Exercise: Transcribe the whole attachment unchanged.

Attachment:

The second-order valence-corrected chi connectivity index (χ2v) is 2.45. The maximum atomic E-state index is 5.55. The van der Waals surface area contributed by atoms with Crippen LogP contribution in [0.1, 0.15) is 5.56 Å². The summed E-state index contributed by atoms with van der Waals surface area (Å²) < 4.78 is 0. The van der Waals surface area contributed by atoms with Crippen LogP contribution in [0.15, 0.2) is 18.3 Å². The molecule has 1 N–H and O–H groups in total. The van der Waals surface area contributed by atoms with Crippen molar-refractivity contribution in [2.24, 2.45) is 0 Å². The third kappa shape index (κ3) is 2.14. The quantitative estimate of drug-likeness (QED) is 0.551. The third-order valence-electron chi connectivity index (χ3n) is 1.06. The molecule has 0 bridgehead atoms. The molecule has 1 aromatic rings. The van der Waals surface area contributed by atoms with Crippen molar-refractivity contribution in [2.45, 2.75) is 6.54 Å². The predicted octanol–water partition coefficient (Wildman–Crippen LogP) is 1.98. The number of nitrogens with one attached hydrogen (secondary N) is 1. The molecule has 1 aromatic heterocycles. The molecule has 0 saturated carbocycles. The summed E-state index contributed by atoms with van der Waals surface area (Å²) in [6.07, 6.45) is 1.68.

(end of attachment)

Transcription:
The second-order valence-corrected chi connectivity index (χ2v) is 2.45. The maximum atomic E-state index is 5.55. The van der Waals surface area contributed by atoms with Crippen LogP contribution in [0.1, 0.15) is 5.56 Å². The summed E-state index contributed by atoms with van der Waals surface area (Å²) < 4.78 is 0. The van der Waals surface area contributed by atoms with Crippen LogP contribution in [0.15, 0.2) is 18.3 Å². The molecule has 1 N–H and O–H groups in total. The van der Waals surface area contributed by atoms with Crippen molar-refractivity contribution in [2.24, 2.45) is 0 Å². The third kappa shape index (κ3) is 2.14. The quantitative estimate of drug-likeness (QED) is 0.551. The third-order valence-electron chi connectivity index (χ3n) is 1.06. The molecule has 0 bridgehead atoms. The molecule has 1 aromatic rings. The van der Waals surface area contributed by atoms with Crippen molar-refractivity contribution in [2.45, 2.75) is 6.54 Å². The predicted octanol–water partition coefficient (Wildman–Crippen LogP) is 1.98. The number of nitrogens with one attached hydrogen (secondary N) is 1. The molecule has 1 aromatic heterocycles. The molecule has 0 saturated carbocycles. The summed E-state index contributed by atoms with van der Waals surface area (Å²) in [6.07, 6.45) is 1.68.